A variety of standard as well as special mounting methods are available to suit virtually any installation.
Standard Mounting Methods
Flush Mount with Studs (ST)
Letters 3″ in cap height and smaller are generally provided with flat backs for adhesive mounting. These letters can be drilled and tapped upon request.
- All solid wall surfaces including brick, concrete, wood and stucco over cement block.
- Using studs and adhesive, most cast letters can be installed on hollow wall construction (such as drywall over studs).
A full-scale paper template to show spacing and mounting hole locations is included with all standard letters 3″ and larger. Using this template, drill holes into the wall slightly larger than the diameter of the studs.
Insert threaded studs into the back of each letter. Verify accuracy of drilling by pushing letter with the studs inserted into the holes. When ready for installation, fill holes with silicone, epoxy or quick set cement. Press each letter into position and hold until the adhesive sets.
Projected Mount with Studs and Spacers (PM)
- To level the front surfaces of letters mounted to slighly uneven wall surfaces.
- To protect wall surface from possible discoloration from metal oxidation.
- To restrict dirt, dust, rainwater and ice from accumulating behind the letters.
- To allow for expansion of metal letters against the wall surface.
Use the same installation procedures as for flush mount, but slide the spacers onto the threaded studs prior to mounting.
Optional Mounting Methods
Back Bar Mount (BB)
- This mount is particularly effective on an irregular wall surface, such as the corrugated steel fascia on prefabricated metal buildings.
Mount back bars directly to the wall surface through the holes drilled into the bars. Type of mechanical fastener depends upon the wall construction. Generally, machine screws or sheet metal screws work effectively.
Mounting templates are included in the cost of all standard cast letters 3″ and larger and will be provided unless otherwise specified when ordering.
Templates are not included in the price of custom cast letters and must be specified when ordering.
Generally, letter spacing is referred to as the white space between letters of a word. The total amount of white space between letters should be relatively equal in order for the letters to read legibly. This does not mean that the spaces between letters are mechanically measured to equal the same amount, but rather that the entire amount of space between letters be roughly equal to the stroke of the letter.
Amount of white space between letters is visually equal and is approximately the width of the letter stroke.
Amount of white space between letters has been mechanically measured to be equal.
Characters in most standard fonts with rounded tops will take slightly more vertical space than straight line characters.
- Bronze and brass cast letters are provided with brass studs. Aluminum cast letters are provided with aluminum studs. Stainless steel hardware is optional upon request.
- Smaller cast letters (1″ to 3″ cap height) are usually mounted using adhesive to the mounting surface. In these installations, spacing by “eye” on site is usually preferable to trying to use a mounting template.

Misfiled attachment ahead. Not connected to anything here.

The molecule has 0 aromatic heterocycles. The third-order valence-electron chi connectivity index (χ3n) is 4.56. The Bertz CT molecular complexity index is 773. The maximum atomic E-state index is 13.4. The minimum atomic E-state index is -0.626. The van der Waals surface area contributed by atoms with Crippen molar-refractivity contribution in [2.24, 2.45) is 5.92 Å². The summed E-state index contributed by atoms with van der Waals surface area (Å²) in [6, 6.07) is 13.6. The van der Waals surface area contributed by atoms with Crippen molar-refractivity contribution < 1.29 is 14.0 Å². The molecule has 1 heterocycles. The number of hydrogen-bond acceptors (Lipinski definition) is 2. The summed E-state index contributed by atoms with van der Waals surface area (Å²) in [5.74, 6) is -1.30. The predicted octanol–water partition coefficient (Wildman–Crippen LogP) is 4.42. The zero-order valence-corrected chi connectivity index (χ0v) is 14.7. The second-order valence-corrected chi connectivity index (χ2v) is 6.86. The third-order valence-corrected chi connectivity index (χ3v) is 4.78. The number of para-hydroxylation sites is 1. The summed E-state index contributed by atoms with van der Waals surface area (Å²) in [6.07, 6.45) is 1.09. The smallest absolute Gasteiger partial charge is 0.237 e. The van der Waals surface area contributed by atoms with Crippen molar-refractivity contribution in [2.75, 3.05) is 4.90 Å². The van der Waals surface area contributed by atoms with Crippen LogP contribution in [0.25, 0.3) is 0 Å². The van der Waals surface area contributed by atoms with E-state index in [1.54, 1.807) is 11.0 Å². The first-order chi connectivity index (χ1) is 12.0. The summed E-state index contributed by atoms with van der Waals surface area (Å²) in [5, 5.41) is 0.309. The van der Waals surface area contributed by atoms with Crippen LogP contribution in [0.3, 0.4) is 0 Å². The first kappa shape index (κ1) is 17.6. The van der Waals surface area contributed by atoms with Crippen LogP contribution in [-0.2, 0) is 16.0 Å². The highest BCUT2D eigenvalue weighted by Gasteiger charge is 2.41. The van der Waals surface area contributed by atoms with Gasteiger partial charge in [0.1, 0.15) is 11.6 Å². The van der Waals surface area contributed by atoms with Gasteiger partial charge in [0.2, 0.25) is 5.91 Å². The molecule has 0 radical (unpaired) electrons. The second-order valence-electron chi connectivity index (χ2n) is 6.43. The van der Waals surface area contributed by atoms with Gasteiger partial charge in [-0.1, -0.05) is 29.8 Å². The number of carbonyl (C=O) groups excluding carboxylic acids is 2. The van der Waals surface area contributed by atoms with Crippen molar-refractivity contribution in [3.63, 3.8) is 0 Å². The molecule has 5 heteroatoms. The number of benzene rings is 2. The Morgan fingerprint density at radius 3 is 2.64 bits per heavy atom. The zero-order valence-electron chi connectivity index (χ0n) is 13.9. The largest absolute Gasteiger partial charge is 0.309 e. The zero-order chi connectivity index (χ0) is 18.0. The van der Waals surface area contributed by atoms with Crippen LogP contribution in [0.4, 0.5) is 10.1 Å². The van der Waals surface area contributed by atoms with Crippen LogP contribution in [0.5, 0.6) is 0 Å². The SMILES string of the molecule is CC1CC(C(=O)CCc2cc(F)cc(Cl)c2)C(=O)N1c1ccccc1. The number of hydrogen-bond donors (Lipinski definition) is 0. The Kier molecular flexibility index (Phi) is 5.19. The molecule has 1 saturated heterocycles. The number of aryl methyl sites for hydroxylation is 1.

- Always verify the spelling and spacing of a template provided by a letter manufacturer before actually installing the letters. Mistakes or misunderstandings can occur when ordering. Finding out after the letters are installed that a problem exists is too late!
- To make your own templates, all you need is a roll of paper (Kraft paper works well) and some pointed studs to mark your holes.
- Spread the paper on a flat surface and draw a horizontal line to mark the baseline of your straight letters.
- Lay out the letters, being careful to follow the proper spacing guidelines.
- Carefully trace around all letters according to your layout.
- Using short, pointed studs screwed into the backs of your letters (try buying allen head set screws at your local building supplies store with cone point ends – they work quite well for this purpose), punch holes through the paper to mark the stud locations. It’s sometimes useful to lay cardboard under your paper to facilitate this punching process.
- Be sure to individually number any duplicate letters in your message, as even identical letters may be drilled differently.
- When aligning your paper template on the wall mounting surface, be absolutely certain that the horizontal reference line you draw on the wall is parallel to the “apparent visual level” of the façade. Lining up your baseline to fall on a mortar joint on a brick or block wall can actually be visually distracting. It’s usually better that the tops and bottoms of your letters fall between mortar joints. Also, be careful of any chalk line you use to mark your horizontal line. Chalk lines can be difficult to later remove, particularly from bricks or stucco.
- Blow the dust out of each drilled hole so the adhesive used to glue the studs in place will bond well. If you don’t have air pressure handy, use an 18″ long piece of plastic tubing to blow the dust out.